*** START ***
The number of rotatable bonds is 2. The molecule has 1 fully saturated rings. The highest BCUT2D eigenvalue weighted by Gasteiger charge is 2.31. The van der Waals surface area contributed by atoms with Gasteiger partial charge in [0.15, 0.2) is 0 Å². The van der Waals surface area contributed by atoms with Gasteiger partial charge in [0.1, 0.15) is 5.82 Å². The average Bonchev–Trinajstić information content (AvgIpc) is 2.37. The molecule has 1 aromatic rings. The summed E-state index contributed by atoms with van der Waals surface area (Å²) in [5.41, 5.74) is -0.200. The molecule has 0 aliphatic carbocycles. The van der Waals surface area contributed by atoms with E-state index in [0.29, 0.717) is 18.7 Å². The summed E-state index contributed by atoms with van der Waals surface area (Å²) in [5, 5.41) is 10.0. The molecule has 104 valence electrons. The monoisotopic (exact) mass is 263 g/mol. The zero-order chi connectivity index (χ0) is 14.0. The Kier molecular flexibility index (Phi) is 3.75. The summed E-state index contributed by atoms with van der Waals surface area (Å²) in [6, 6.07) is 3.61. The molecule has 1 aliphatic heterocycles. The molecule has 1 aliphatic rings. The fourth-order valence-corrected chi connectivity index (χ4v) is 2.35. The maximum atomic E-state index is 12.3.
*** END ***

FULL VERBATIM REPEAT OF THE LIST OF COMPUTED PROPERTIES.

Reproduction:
The number of rotatable bonds is 2. The molecule has 1 fully saturated rings. The highest BCUT2D eigenvalue weighted by Gasteiger charge is 2.31. The van der Waals surface area contributed by atoms with Gasteiger partial charge in [0.15, 0.2) is 0 Å². The van der Waals surface area contributed by atoms with Gasteiger partial charge in [0.1, 0.15) is 5.82 Å². The average Bonchev–Trinajstić information content (AvgIpc) is 2.37. The molecule has 1 aromatic rings. The summed E-state index contributed by atoms with van der Waals surface area (Å²) in [5.41, 5.74) is -0.200. The molecule has 0 aliphatic carbocycles. The van der Waals surface area contributed by atoms with E-state index in [0.29, 0.717) is 18.7 Å². The summed E-state index contributed by atoms with van der Waals surface area (Å²) in [5, 5.41) is 10.0. The molecule has 104 valence electrons. The monoisotopic (exact) mass is 263 g/mol. The zero-order chi connectivity index (χ0) is 14.0. The Kier molecular flexibility index (Phi) is 3.75. The summed E-state index contributed by atoms with van der Waals surface area (Å²) in [6, 6.07) is 3.61. The molecule has 1 aliphatic heterocycles. The molecule has 1 aliphatic rings. The fourth-order valence-corrected chi connectivity index (χ4v) is 2.35. The maximum atomic E-state index is 12.3.